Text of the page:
As with all long-lived plant and fungal species, no individual part of a clonal colony is alive (in the sense of active metabolism) for more than a very small fraction of the life of the entire colony. Some clonal colonies may be fully connected via their root systems, while most are not actually interconnected, but are genetically identical clones which populated an area through vegetative reproduction. Ages for clonal colonies, often based on current growth rates, are estimates.[25]

Individual plant specimens[edit]

The Llangernyw Yew may be the oldest tree in Europe.

Aquatic animals[edit]

Giant barrel sponges can live more than 2,000 years.
  • The giant barrel sponge Xestospongia muta is one of the longest-lived animals, with the largest specimens in the Caribbean estimated to be in excess of 2,300 years old.[57]
  • The black coral Antipatharia in the Gulf of Mexico may live more than 2,000 years.[58]
  • The Antarctic sponge Cinachyra antarctica has an extremely slow growth rate in the low temperatures of the Southern Ocean. One specimen has been estimated to be 1,550 years old.[59]
  • A specimen, "Ming" of the Icelandic cyprine Arctica islandica (also known as an ocean quahog), a mollusk, was found to have lived 507 years.[60] Another specimen had a recorded lifespan of 374 years.[61]
  • Greenland shark had been estimated to live to about 200 years, but a study published in 2016 found that a 5.02 m (16.5 ft) specimen was 392 ± 120 years old, resulting in a minimum age of 272 and a maximum of 512.[62][63] That makes the Greenland shark the longest-lived vertebrate.[64]
  • The maximum life-span of the freshwater pearl mussel (Margaritifera margaritifera) may be 210–250 years.[65][66][67]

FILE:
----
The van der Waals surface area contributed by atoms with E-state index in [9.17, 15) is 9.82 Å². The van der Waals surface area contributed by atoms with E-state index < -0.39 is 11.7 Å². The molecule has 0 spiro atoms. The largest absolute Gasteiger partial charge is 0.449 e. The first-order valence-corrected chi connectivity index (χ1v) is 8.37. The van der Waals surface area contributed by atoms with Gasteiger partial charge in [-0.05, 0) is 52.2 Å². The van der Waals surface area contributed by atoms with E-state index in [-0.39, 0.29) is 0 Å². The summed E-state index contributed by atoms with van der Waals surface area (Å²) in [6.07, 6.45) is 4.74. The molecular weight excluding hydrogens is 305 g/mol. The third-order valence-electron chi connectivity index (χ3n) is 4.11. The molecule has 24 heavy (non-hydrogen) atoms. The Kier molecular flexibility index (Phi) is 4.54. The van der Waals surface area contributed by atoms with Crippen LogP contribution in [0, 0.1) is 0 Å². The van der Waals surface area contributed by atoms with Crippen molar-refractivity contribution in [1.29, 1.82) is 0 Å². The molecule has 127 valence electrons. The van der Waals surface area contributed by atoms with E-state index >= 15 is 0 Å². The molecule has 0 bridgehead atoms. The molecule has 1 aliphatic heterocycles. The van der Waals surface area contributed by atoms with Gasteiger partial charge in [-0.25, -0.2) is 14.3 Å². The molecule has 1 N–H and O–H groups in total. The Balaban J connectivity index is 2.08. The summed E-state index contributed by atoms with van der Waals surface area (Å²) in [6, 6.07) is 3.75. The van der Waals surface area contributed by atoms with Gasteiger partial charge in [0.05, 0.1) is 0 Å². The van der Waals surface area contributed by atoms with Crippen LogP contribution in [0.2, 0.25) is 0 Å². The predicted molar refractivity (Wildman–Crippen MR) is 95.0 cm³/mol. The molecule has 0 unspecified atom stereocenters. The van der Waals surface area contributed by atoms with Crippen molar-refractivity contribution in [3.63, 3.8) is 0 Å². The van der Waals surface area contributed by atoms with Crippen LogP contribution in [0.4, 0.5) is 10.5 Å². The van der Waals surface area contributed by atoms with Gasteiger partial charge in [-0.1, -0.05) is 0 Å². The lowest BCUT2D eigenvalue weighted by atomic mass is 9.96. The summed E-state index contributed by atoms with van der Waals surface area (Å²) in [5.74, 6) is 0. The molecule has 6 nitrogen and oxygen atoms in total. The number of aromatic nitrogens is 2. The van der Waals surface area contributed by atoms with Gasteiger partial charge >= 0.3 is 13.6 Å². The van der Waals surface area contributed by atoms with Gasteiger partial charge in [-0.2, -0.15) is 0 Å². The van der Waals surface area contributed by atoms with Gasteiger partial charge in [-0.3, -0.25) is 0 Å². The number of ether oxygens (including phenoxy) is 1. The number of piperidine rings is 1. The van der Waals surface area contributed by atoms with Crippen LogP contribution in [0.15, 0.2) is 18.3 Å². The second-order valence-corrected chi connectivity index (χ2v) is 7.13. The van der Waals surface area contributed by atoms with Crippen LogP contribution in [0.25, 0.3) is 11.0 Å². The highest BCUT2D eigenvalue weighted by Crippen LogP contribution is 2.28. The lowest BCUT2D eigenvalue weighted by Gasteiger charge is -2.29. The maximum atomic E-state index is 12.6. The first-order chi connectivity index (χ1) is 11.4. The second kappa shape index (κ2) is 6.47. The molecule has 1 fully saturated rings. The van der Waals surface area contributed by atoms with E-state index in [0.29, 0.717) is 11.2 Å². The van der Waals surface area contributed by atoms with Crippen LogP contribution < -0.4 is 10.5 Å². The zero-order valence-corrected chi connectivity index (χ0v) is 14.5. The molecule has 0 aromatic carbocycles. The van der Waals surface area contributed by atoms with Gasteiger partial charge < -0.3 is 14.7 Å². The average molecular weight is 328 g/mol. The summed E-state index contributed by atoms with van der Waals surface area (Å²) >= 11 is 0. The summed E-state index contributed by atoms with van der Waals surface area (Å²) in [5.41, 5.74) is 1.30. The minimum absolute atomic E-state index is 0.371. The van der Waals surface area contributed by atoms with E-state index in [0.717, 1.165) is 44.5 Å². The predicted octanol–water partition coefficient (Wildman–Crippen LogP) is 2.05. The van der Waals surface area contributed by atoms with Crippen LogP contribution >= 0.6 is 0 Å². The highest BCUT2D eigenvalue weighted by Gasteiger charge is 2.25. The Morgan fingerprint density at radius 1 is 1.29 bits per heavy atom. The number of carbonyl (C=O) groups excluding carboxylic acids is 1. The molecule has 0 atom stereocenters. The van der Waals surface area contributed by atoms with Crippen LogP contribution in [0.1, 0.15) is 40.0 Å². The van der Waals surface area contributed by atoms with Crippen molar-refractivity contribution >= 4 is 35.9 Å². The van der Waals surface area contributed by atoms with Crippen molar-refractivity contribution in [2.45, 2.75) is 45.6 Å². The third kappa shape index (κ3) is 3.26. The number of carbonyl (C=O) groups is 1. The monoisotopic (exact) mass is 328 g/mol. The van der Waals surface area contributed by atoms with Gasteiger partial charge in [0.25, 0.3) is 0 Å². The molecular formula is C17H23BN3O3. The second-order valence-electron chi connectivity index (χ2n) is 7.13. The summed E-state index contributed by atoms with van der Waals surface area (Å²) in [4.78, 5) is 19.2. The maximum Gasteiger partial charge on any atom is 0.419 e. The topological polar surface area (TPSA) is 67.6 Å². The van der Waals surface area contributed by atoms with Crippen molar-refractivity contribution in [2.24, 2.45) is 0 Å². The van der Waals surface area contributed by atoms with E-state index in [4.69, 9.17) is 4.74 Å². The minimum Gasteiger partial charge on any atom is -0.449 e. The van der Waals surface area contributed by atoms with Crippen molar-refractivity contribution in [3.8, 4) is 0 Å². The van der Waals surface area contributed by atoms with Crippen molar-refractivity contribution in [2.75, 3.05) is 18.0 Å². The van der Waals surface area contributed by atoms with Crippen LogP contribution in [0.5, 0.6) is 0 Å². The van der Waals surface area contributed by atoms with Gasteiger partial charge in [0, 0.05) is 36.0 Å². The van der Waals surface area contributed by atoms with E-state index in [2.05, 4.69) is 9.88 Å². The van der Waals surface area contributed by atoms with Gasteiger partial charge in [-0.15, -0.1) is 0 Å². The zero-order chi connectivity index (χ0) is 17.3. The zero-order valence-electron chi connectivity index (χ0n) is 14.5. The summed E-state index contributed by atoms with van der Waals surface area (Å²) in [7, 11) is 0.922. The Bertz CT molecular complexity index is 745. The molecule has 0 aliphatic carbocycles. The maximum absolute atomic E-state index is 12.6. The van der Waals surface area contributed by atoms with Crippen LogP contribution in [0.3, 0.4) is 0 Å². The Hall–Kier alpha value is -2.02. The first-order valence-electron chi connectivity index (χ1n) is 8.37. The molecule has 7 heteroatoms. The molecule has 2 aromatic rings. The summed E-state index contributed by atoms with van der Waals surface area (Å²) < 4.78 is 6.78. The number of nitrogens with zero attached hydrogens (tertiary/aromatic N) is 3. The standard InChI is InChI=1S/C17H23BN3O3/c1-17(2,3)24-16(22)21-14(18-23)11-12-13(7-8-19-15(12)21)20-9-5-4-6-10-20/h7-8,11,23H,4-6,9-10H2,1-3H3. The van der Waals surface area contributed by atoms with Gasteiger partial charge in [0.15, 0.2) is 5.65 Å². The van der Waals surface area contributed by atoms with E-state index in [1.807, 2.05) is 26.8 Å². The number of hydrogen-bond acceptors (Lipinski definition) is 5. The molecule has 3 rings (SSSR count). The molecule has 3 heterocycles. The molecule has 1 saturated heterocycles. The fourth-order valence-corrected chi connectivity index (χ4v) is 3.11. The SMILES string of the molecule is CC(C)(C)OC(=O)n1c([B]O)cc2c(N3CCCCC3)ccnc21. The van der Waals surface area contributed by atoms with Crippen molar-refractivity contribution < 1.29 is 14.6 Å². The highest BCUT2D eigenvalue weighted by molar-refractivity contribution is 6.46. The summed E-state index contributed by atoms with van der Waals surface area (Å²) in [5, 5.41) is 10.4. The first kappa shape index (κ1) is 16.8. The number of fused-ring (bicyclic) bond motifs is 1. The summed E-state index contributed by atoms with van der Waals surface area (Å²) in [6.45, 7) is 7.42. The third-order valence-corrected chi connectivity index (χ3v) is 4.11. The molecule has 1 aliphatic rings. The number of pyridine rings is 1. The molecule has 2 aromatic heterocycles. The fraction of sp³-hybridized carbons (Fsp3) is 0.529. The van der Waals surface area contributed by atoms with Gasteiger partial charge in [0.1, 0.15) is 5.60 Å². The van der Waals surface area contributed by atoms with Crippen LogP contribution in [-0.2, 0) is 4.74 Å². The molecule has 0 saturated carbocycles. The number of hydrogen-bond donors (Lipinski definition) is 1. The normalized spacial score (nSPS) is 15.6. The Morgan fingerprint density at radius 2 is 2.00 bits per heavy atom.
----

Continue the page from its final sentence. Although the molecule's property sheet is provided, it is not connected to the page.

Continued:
• Some koi fish have reportedly lived more than 200 years, the oldest being Hanako, which some claim died at an age of 226 years on July 7, 1977, but this age estimate is based on a scale estimate[68][69] and is inadequate.[70]
  • Some confirmed sources estimate bowhead whales to have lived at least to 211 years of age, making them the oldest mammals.[71]
  • Rougheye rockfish can reach an age of 205 years.[72]
  • Specimens of the Red Sea urchin Strongylocentrotus franciscanus have been found to be over 200 years old.[73]
  • Many sub-families of the marine fish Oreosomatidae, including the Allocyttus, Neocyttus, and Pseudocyttus (collectively referred to as the Oreos) have been reported to live up to 170 years, based on otolith-increment estimates and radiometric dating[74][75][76]
  • The deepsea hydrocarbon seep tubeworm Lamellibrachia luymesi (Annelida, Polychaeta) lives for more than 170 years.[77]
  • Geoduck, a species of saltwater clam native to the Puget Sound, have been known to live more than 160 years.[78][79]
  • A Swedish man claimed that a European eel named Ale was 155 years old when it died in 2014. If correct, it would have been the world's oldest, having been hatched in 1859.[80]
  • Orange roughy, also known as deep sea perch, can live up to 149 years.[81]
  • George the lobster was estimated to be about 140 years old by PETA in January 2009.[82]
  • In 2012, a sturgeon estimated to be 125 years old was caught in a Wisconsin river.[83]
  • Tardigrades, capable of cryptobiosis, have been shown to survive nearly 120 years in a dry state.[84]
  • The Bigmouth Buffalo (Ictiobus cyprinellus), a freshwater fish in the Family Catostomidae, has a maximum longevity of at least 112 years based on otolith annulus counts and radiocarbon dating.[85]
  • A killer whale of the "Southern Resident Community" identified as J2 or Granny was estimated by some researchers to have been approximately 105 years old at her death in 2017; however, other dating methods estimated her age as 65–80.[86][87]

Humans[edit]

  >80
  77.5–80
  75–77.5
  72.5–75
  70–72.5
  67.5–70
  65–67.5
  60–65
  55–60
  50–55
Life expectancy by region in 2015
  • Jeanne Calment lived to the age of 122 years, 164 days, becoming the oldest recorded human who ever lived. She died on August 4, 1997.[88]
  • The oldest known person alive today is Kane Tanaka at 116 years, 196 days (born 2 January 1903).[89]

These are single examples; for a broader view, see Life expectancy (includes humans).

Other terrestrial and pagophilic animals[edit]

Muja, the world's oldest alligator

See also[edit]

Further reading[edit]

Rachel Sussman (2014). The Oldest Living Things in the World. Chicago: University of Chicago Press. ISBN 9780226057507.